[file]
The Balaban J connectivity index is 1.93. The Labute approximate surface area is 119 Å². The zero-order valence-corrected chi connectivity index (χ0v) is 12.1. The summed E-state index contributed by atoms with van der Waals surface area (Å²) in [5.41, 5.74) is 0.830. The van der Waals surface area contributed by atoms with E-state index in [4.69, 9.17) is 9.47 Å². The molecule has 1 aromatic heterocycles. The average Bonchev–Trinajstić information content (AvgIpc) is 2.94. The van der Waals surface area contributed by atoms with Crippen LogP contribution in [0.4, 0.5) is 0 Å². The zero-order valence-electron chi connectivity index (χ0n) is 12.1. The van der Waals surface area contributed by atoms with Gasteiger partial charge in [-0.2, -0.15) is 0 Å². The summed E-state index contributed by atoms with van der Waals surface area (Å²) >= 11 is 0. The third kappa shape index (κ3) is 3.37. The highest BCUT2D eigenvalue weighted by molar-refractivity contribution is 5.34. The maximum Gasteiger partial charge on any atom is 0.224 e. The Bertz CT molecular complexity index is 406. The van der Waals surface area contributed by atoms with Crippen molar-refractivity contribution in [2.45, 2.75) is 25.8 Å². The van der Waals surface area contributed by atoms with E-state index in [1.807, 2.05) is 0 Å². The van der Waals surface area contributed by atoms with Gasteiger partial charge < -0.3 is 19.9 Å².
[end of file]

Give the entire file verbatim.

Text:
The Balaban J connectivity index is 1.93. The Labute approximate surface area is 119 Å². The zero-order valence-corrected chi connectivity index (χ0v) is 12.1. The summed E-state index contributed by atoms with van der Waals surface area (Å²) in [5.41, 5.74) is 0.830. The van der Waals surface area contributed by atoms with E-state index in [4.69, 9.17) is 9.47 Å². The molecule has 1 aromatic heterocycles. The average Bonchev–Trinajstić information content (AvgIpc) is 2.94. The van der Waals surface area contributed by atoms with Crippen LogP contribution in [0.4, 0.5) is 0 Å². The zero-order valence-electron chi connectivity index (χ0n) is 12.1. The van der Waals surface area contributed by atoms with Gasteiger partial charge in [-0.2, -0.15) is 0 Å². The summed E-state index contributed by atoms with van der Waals surface area (Å²) >= 11 is 0. The third kappa shape index (κ3) is 3.37. The highest BCUT2D eigenvalue weighted by molar-refractivity contribution is 5.34. The maximum Gasteiger partial charge on any atom is 0.224 e. The Bertz CT molecular complexity index is 406. The van der Waals surface area contributed by atoms with Crippen molar-refractivity contribution in [2.45, 2.75) is 25.8 Å². The van der Waals surface area contributed by atoms with E-state index in [1.807, 2.05) is 0 Å². The van der Waals surface area contributed by atoms with Gasteiger partial charge < -0.3 is 19.9 Å².